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Losing weight before middle age ‘can halve death risk’

Cutting the fat between young adulthood and midlife can half your risk of a premature death, a new study shows.

Reductions in body mass index (BMI) approximately between the ages of 25 and 40 is critical to living a long life, US researchers said. 

People whose BMIs went from the ‘obese’ range in early adulthood down to less than ‘seriously overweight’ in midlife cut the risk of dying by 54 per cent, they report. 

Weight loss after middle age does not significantly reduce the risk of death, however, showing people are best advised to combat fat in midlife at the very latest. 

Carrying extra fat can lead to cardiovascular disease, cancer, diabetes and even dementia in later life. 

Around one eighth of early deaths in the US may be attributable to a higher BMI at any point between early- and mid-adulthood.

While in England, the number of obese people has almost doubled in the last 20 years from 6.9 million to 13 million, according to Diabetes UK – around 29 per cent of total English adults. 

‘The results indicate an important opportunity to improve population health through primary and secondary prevention of obesity, particularly at younger ages,’ said study author Dr Andrew Stokes, assistant professor of global health at Boston University School of Public Health in the US.

The researchers used data from 1998 to 2015 for 24,205 participants from the National Health and Nutrition Examination Survey. 

Also known as NHNES, the program is designed to assess the health and nutritional status of adults and children in the US across generations through interviews and physical assessments.   

Participants were between 40 and 74 years old when they entered the study, at which point they had their BMI taken. 

All participants selected for the study had also had their BMI taken at the age of 25. 

Researchers then analysed the link between BMI change and the likelihood that a participant died over the course of the observed period, controlling for other factors such as their sex, education level and whether or not they smoked. 

They found that participants whose BMIs went from the ‘obese’ range at age 25 down to the ‘overweight’ range in midlife were 54 per cent less likely to have died than participants whose BMIs stayed in the ‘obese’ range.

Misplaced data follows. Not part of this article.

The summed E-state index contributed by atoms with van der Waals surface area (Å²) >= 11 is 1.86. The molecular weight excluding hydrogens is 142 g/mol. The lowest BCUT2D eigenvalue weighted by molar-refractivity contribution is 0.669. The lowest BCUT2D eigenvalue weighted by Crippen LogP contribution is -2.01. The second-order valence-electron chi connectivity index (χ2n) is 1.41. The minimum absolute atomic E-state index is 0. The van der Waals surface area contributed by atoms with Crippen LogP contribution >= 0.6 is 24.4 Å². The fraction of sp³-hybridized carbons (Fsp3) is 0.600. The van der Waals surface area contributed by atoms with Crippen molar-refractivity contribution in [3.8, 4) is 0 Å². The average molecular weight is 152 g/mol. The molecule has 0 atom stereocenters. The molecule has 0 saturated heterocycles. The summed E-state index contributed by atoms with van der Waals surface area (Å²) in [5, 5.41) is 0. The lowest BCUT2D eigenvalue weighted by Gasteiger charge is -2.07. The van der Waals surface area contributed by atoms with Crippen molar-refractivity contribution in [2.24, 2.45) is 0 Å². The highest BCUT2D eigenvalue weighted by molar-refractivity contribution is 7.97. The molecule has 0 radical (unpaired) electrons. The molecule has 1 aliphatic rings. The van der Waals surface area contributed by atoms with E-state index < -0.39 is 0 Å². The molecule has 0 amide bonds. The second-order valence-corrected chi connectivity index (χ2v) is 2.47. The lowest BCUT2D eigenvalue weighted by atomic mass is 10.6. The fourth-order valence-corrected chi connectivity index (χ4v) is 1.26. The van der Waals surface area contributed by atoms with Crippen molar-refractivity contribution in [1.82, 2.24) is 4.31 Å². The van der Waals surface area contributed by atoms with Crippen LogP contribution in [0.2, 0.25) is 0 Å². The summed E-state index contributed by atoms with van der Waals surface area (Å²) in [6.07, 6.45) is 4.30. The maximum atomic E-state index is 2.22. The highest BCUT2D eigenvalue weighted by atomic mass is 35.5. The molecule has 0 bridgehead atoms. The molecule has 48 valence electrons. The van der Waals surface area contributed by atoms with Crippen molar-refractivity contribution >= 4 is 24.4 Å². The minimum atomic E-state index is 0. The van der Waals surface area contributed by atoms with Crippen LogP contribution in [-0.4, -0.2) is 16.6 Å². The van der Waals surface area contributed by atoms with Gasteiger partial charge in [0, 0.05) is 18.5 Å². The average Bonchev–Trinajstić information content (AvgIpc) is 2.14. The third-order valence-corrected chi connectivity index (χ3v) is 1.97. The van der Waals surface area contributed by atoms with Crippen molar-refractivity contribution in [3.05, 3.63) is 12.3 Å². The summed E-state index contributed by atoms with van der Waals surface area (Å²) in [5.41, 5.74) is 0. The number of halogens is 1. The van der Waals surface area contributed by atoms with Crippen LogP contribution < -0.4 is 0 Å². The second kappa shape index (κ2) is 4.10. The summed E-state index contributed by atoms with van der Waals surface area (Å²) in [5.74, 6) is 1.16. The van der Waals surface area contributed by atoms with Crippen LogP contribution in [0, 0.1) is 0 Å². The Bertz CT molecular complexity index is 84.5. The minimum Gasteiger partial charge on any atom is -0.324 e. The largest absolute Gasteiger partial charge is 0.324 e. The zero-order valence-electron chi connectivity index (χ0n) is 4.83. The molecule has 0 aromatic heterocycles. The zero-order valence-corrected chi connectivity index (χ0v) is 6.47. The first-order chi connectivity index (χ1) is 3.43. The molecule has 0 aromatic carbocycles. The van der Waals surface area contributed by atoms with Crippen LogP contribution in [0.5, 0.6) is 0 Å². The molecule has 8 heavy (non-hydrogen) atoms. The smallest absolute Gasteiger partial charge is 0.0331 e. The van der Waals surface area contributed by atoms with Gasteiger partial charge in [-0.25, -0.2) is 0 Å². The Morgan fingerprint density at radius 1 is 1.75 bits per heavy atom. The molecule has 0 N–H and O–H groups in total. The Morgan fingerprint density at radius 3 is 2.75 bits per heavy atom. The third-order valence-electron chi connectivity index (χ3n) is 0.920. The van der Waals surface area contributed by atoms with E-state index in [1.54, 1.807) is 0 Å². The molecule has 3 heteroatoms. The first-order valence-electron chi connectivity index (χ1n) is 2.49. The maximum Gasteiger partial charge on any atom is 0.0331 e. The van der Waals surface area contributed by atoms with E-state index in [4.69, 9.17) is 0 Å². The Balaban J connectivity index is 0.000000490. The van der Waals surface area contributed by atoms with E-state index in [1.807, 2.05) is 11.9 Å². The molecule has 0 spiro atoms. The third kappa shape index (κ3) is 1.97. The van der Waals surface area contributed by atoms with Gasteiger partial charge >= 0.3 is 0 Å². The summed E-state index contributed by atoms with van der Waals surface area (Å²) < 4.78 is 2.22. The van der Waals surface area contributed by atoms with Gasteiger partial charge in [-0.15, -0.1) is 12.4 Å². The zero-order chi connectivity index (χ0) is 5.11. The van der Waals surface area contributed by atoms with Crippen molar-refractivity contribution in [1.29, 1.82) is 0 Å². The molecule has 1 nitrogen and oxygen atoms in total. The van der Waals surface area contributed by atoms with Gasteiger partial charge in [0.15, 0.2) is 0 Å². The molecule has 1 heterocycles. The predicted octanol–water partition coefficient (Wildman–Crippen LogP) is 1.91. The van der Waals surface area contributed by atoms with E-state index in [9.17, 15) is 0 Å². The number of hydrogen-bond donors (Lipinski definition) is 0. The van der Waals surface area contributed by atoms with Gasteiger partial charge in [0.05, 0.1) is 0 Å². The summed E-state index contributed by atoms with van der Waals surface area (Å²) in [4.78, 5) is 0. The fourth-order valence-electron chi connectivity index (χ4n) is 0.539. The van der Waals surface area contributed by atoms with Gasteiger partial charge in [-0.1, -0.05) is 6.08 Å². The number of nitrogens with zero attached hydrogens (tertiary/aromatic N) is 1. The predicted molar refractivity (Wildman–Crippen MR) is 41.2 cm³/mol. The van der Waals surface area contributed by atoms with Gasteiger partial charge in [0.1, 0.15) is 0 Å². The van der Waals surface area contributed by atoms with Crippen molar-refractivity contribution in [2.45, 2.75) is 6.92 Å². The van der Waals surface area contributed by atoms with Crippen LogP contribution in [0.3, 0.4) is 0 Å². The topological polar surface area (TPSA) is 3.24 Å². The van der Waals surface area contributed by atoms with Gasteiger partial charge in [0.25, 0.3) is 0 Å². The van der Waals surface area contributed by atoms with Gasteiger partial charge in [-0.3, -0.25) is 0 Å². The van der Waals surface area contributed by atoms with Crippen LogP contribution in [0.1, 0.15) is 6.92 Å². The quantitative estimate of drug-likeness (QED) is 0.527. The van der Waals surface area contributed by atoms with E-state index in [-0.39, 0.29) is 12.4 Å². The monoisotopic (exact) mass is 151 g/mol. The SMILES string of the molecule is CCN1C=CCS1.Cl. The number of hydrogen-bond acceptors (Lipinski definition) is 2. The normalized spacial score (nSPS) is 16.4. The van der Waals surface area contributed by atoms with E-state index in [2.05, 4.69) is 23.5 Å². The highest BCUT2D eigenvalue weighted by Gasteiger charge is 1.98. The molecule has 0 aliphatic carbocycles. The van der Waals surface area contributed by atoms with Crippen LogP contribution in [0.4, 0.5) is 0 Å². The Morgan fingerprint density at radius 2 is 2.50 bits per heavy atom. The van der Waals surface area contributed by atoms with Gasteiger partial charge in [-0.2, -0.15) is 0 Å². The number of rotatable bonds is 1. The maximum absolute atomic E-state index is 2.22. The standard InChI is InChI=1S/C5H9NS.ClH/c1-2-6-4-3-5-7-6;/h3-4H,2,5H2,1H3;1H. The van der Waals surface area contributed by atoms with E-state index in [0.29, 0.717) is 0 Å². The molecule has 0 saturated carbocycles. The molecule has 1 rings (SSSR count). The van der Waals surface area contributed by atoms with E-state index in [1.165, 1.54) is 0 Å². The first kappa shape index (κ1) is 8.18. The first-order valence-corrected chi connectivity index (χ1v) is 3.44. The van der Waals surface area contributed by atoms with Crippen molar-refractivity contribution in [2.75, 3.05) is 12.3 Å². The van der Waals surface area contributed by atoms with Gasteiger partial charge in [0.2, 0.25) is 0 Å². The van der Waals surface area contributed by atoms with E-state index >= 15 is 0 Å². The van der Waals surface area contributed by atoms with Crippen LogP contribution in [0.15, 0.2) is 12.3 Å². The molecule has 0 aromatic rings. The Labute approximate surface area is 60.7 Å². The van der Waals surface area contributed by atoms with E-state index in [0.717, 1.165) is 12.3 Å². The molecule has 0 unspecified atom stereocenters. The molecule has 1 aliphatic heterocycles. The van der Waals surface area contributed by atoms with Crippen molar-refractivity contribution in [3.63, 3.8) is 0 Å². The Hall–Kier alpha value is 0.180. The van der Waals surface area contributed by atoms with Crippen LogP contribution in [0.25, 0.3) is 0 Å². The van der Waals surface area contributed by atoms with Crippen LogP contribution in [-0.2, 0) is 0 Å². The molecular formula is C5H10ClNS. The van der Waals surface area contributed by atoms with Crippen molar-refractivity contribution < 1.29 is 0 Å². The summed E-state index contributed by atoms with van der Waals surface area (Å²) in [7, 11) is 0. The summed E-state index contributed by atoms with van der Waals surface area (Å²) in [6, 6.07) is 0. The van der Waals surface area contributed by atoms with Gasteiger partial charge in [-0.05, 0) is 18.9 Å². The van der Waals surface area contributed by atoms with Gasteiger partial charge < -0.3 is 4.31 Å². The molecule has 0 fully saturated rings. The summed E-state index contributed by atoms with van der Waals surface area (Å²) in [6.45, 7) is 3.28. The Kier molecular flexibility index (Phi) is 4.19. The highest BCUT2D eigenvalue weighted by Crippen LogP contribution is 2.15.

These participants who went from ‘obese’ to ‘overweight’ had a risk of death closer to that of participants whose BMIs had been in the ‘overweight’ range all along. 

Lowest death rates were among individuals whose BMI stayed within the normal or ‘healthy’ range, which is deemed to be between 18.5 and 24.9.

The researchers estimated that 3.2 per cent of deaths in the study would have been avoided if everyone with a BMI in the ‘obese’ range at age 25 had been able to bring their BMIs down to the ‘overweight’ range by midlife. 

However, weight loss was rare overall – only 0.8 per cent of participants had BMIs that went from the ‘obese’ to the ‘overweight’ range. 

No significant reduction in risk of death for participants who lost weight in old age may be because weight loss during this time is more likely to be tied to an ageing person’s worsening health. 

Although leaving it until middle age to start losing some substantial weight is not advisable, the study does give some hope that it’s not past all hope as we approach midlife. 

The team didn’t find a set age at which middle age kicks in, but just a general trend in terms of earlier versus later adulthood.  

The study participants were defined as at ‘midlife’ mainly between the ages of 37 and 55, but 44 on average. 

The research team believe it’s more beneficial to lose weight in the earlier part of adulthood versus the later part of adulthood.  

‘Although this study focused on preventing premature deaths, maintaining a healthy weight will also reduce the burden of many chronic diseases such as hypertension, diabetes, heart disease, and even cancer,’ said study co-author Dr JoAnn Manson, professor of medicine at Harvard Medical School.

The study has been published in JAMA Network Open.  

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